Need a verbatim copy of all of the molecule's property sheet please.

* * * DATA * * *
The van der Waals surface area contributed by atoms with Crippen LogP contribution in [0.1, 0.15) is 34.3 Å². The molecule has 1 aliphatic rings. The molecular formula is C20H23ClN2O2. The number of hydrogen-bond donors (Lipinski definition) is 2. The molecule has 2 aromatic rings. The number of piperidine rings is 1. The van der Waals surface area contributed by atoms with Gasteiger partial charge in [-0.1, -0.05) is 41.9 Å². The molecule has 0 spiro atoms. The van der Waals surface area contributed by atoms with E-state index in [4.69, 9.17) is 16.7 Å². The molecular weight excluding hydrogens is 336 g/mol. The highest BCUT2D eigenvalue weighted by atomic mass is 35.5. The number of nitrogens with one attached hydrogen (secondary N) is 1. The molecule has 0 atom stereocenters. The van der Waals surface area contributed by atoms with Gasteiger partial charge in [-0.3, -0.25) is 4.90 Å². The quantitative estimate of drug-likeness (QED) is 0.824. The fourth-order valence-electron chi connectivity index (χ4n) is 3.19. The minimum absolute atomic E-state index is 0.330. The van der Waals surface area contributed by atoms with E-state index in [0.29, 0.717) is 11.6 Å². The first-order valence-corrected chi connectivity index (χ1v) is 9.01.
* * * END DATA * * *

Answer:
The van der Waals surface area contributed by atoms with Crippen LogP contribution in [0.1, 0.15) is 34.3 Å². The molecule has 1 aliphatic rings. The molecular formula is C20H23ClN2O2. The number of hydrogen-bond donors (Lipinski definition) is 2. The molecule has 2 aromatic rings. The number of piperidine rings is 1. The van der Waals surface area contributed by atoms with Gasteiger partial charge in [-0.1, -0.05) is 41.9 Å². The molecule has 0 spiro atoms. The van der Waals surface area contributed by atoms with E-state index in [4.69, 9.17) is 16.7 Å². The molecular weight excluding hydrogens is 336 g/mol. The highest BCUT2D eigenvalue weighted by atomic mass is 35.5. The number of nitrogens with one attached hydrogen (secondary N) is 1. The molecule has 0 atom stereocenters. The van der Waals surface area contributed by atoms with Gasteiger partial charge in [-0.3, -0.25) is 4.90 Å². The quantitative estimate of drug-likeness (QED) is 0.824. The fourth-order valence-electron chi connectivity index (χ4n) is 3.19. The minimum absolute atomic E-state index is 0.330. The van der Waals surface area contributed by atoms with E-state index in [0.29, 0.717) is 11.6 Å². The first-order valence-corrected chi connectivity index (χ1v) is 9.01.